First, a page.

Journal of Spine & NeurosurgeryISSN: 2325-9701

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Research Article, J Spine Neurosurg Vol: 5 Issue: 6

Differential Cell Death Effects in Glioblastoma after Drug- Induced DNA Damage Laboratory Investigation

Chen MY1,2,3*, Fuji T1, Cheung B1, Graf MR2, Holt SE4, Clark AJ2,3, Chidambaram A3, Lin J1, Jandial R1 and Broaddus WC2,3
1Division of Neurosurgery, City of Hope National Medical Center, Duarte, California, USA
2Department of Neurosurgery, Virginia Commonwealth University, Medical College of Virginia Hospitals, Virginia Commonwealth University Health System, Richmond, Virginia, USA
3Department of Anatomy and Neurobiology, Virginia Commonwealth University, Richmond, Virginia, USA
4Department of Biology, Department of Chemistry, Virginia State University, Petersburg, Virginia, USA
Corresponding author : Dr. Mike Y. Chen
City of Hope National Medical Center,Division of Neurosurgery, MOB 2001, 1500 East Duarte Road, Duarte, CA 91010,USA
Tel: (626) 471-7100
(626) 471-7344
Received: June 09, 2016 Accepted: July 12, 2016 Published: July 22, 2016
Citation: Chen MY, Fuji T, Cheung B, Graf MR, Holt SE, et al. (2016) Differential Cell Death Effects in Glioblastoma after Drug-Induced DNA Damage Laboratory Investigation. J Spine Neurosurg 5:6. doi:10.4172/2325-9701.1000248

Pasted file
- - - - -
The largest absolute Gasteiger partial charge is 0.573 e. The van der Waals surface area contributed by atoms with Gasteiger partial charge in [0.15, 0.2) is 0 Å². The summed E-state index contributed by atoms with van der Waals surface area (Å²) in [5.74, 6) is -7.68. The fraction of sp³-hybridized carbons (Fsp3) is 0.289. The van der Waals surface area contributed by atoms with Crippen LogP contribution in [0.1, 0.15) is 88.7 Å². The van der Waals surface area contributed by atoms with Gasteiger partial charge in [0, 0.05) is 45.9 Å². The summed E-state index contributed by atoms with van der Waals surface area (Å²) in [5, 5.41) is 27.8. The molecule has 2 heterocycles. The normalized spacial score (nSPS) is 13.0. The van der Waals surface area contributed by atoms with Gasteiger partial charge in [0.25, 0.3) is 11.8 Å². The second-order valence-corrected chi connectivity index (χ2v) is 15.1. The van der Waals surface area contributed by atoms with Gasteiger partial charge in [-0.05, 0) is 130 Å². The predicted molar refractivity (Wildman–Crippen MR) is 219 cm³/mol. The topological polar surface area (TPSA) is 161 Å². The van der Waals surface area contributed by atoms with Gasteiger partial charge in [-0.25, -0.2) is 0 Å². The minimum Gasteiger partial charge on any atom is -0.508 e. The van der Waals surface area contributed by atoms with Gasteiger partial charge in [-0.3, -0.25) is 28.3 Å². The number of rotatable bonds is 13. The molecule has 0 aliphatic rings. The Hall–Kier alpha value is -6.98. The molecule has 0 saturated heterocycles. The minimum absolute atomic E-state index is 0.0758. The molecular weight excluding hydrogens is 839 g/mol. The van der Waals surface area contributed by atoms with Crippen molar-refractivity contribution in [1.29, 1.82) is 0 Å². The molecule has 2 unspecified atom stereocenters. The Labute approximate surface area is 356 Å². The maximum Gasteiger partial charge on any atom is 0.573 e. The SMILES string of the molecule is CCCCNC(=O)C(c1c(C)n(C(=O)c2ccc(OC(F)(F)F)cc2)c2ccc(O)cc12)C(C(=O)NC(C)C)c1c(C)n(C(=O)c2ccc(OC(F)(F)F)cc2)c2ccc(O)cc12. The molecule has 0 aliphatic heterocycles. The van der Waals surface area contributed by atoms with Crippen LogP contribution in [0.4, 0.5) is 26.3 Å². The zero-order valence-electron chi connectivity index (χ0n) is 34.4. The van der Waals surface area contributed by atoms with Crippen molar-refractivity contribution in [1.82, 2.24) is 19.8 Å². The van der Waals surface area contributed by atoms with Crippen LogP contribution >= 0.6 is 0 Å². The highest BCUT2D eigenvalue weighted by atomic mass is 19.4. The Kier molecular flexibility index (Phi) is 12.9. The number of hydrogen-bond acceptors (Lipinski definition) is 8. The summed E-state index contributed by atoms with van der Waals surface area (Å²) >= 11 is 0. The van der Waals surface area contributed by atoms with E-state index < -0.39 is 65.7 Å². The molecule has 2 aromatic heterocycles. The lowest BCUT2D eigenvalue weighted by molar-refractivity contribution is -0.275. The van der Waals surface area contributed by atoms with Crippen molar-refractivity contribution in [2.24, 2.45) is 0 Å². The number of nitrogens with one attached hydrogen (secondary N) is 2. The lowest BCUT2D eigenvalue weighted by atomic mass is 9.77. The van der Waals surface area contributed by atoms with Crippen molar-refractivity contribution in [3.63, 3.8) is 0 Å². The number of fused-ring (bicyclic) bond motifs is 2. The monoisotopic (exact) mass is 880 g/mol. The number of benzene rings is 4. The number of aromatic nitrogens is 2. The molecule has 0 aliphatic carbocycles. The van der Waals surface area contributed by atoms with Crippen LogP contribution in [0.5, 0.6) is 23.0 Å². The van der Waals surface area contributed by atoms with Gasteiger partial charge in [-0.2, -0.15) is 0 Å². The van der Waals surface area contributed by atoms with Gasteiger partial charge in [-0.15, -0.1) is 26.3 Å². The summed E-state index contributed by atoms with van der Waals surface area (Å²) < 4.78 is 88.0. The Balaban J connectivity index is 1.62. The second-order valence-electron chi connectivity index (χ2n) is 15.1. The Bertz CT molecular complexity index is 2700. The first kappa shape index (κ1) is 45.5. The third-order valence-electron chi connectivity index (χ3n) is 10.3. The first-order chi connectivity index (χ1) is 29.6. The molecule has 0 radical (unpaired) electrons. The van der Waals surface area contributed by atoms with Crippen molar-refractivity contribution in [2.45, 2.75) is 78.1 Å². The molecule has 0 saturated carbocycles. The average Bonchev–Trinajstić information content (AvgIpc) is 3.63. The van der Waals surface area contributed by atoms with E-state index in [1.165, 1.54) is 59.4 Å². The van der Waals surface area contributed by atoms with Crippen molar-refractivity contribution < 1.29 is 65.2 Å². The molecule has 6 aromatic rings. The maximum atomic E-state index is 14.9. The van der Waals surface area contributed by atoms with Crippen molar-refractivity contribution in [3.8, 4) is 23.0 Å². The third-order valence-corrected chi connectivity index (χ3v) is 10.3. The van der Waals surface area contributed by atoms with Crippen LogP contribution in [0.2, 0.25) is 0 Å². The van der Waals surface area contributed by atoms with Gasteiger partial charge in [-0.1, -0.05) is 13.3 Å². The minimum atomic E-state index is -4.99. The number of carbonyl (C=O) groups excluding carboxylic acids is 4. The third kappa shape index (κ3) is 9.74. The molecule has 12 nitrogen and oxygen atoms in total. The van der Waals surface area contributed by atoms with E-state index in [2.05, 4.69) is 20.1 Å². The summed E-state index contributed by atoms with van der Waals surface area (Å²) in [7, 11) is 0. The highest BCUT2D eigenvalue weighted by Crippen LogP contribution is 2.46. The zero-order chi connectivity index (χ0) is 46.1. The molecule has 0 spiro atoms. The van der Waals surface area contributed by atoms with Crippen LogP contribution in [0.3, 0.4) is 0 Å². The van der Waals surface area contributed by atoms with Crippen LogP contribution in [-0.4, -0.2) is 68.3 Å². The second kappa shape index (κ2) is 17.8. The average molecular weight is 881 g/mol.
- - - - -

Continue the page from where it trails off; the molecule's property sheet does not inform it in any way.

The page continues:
Object: Glioblastomas are difficult tumors to eradicate because of resistance to apoptosis and other mechanisms of programmed cell death such as autophagy. We hypothesized that DNA damage, regardless of etiology, would cause autophagy. To test our hypothesis, we examined the ability of two DNA damaging agents, 1, 3-Bis (2-chloroethyl)-1-nitrosourea (BCNU) and cisplatin, to induce autophagy. Materials and methods: DNA damage was assessed by western blot for γ-H2AX and immunofluorescence for phospho-53BP1. Autophagy was measured by microtubule-associated protein 1 light chain (LC3) and beclin 1 western blots, acridine orange staining, response to the 3-MA inhibitor, and autophagosome detection using electron microscopy. To study apoptosis, we examined levels of BAX and BAK, TUNEL staining, inhibition with ZVAD.fmk and caspase 3/7 activation. Results: The levels of the DNA damage indicators γ-H2AX and 53BP1 increased with both BCNU and cisplatin. While LC3-II autophagy proteins were highly expressed in BCNU samples, LC3-II levels were below the limits of detection in cells treated with cisplatin. Caspase 3/7 activation only slightly increased with BCNU, but markedly increased with cisplatin. Surprisingly, BAX and BAK levels did not change in response to either chemotherapeutic compound. Significant TUNEL staining was evident in cisplatin, but not BCNU-treated cells, and the pancaspase inhibitor, ZVAD.fmk, did not diminish cell death after BCNU treatment. Conclusion: Although both drugs caused DNA damage, we concluded not all DNA damage results in a specific type of cell death, as BCNU-related cell death in glioblastomas occurs through autophagy and cisplatin predominantly induces apoptosis. The specific molecular mechanisms underlying the activation of autophagy remain obscure.

Keywords: Apoptosis; Autophagy; BCNU; Cisplatin; Glioblastoma; DNA damage

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